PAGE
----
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Records Retention

You need record retention guidelines – from organizing personnel files and electronic records retention policies to control document management and more.

Business Management Daily provides personnel records retention guidelines, helping you to improve your hard-copy and electronic record retention.

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Identity theft is one of the fastest-growing crimes in the U.S., and much of it revolves around the workplace. Employers must erect legal defenses, including safeguarding employees' Social Security numbers, as prescribed by many state statutes.
Medical records are among the most sensitive documents employers maintain in personnel files. They must be afforded the utmost protection, so no transgressions arise regarding the ADA, HIPAA, the FMLA and other similar medically-sensitive federal and state regulations.
Sorting through files can seem like an archeological dig. Every time someone new comes in, that person doesn't understand the previous system and builds a new set of files—electronic and paper—on top.
Make a fresh start in 2012 by creating a new employee record-keeping system. Whether you’re going to stick with paper files, create computer-based folders or go high-tech and store your records in the cloud, you need to create at least four separate sets of records for each employee:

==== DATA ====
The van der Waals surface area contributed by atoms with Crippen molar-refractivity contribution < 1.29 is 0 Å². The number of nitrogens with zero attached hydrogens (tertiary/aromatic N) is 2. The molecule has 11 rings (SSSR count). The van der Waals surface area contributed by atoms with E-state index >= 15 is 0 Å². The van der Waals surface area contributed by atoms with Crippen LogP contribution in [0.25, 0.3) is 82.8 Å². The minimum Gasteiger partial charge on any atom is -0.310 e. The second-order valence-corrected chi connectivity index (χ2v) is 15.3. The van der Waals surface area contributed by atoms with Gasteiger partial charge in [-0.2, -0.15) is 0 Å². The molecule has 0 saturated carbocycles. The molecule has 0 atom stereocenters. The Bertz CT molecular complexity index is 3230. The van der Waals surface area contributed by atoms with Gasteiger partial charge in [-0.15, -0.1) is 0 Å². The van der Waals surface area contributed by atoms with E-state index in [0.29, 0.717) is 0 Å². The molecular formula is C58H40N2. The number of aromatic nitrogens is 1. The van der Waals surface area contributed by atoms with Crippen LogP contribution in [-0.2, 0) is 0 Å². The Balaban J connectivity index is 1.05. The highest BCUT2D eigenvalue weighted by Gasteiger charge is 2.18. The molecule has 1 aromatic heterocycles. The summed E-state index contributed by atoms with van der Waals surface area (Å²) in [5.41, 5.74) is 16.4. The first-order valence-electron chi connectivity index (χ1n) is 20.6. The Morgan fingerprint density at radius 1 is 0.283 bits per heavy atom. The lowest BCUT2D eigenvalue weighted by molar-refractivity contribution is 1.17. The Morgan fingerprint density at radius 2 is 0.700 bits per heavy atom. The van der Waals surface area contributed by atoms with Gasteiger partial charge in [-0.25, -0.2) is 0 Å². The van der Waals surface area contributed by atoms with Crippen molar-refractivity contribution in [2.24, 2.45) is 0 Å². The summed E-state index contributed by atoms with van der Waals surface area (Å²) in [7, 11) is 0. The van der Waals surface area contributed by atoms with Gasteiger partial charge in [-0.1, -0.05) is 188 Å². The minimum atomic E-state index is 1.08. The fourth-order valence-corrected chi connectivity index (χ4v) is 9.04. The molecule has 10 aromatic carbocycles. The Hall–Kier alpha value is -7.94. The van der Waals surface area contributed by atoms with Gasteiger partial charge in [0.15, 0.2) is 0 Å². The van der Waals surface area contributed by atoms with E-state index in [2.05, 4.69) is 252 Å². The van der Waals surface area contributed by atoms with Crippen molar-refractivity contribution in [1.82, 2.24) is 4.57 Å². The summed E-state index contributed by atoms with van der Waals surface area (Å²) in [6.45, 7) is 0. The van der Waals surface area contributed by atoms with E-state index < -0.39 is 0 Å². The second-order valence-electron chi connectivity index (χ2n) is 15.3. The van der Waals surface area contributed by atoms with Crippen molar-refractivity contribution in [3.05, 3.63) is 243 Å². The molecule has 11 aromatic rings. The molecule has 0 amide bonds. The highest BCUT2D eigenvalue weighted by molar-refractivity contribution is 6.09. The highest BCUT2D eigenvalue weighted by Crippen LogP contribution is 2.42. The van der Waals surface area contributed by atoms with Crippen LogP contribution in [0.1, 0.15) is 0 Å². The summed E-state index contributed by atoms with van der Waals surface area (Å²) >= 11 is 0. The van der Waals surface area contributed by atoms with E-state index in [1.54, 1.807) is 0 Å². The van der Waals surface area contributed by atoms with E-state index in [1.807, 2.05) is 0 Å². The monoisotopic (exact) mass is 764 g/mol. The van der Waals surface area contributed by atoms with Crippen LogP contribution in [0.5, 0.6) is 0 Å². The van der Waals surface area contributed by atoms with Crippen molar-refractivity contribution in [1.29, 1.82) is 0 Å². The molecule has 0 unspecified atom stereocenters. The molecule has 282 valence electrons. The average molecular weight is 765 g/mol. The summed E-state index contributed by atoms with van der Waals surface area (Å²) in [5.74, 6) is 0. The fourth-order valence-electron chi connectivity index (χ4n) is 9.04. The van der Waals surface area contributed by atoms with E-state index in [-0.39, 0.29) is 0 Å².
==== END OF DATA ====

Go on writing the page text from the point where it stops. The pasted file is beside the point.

You never appreciate a good performer until you’ve fired a bad performer. That’s because bad performers take so much time and attention to manage. From the moment you sense that an employee isn’t working out—and you set in motion disciplinary steps—you have to imagine a judge and jury watching your every move. That way, you can stand behind your actions without feeling embarrassed or guilty.

W-2s can give you aggravation, sleepless nights, you name it. Here are the critical due dates, as well as six common W-2 errors and easy tips to avoid them:

Would you know how to counter evidence about events that occurred two, three or more years ago? Employees often go back years to come up with circumstantial evidence that their employers are biased.

My friend Marty was CEO of his company, but he often told me he wasn’t its most important employee. For 22 years, Marty liked to say his most important employee was Agnes. The day Agnes died, Marty’s company nearly died too...

A comprehensive document management system can help your business boost productivity, improve the bottom line and stay out of legal trouble. Here are three ways to organize files for easy retrieval, establish a record retention schedule and tame your wild email inbox.

HR Law 101: Your employee handbook should include statements on these topics: a welcoming letter from the CEO, rules and procedures, your employment policies, compensation and benefits, safety and health rules, an affirmative action statement and an acknowledgment receipt form ...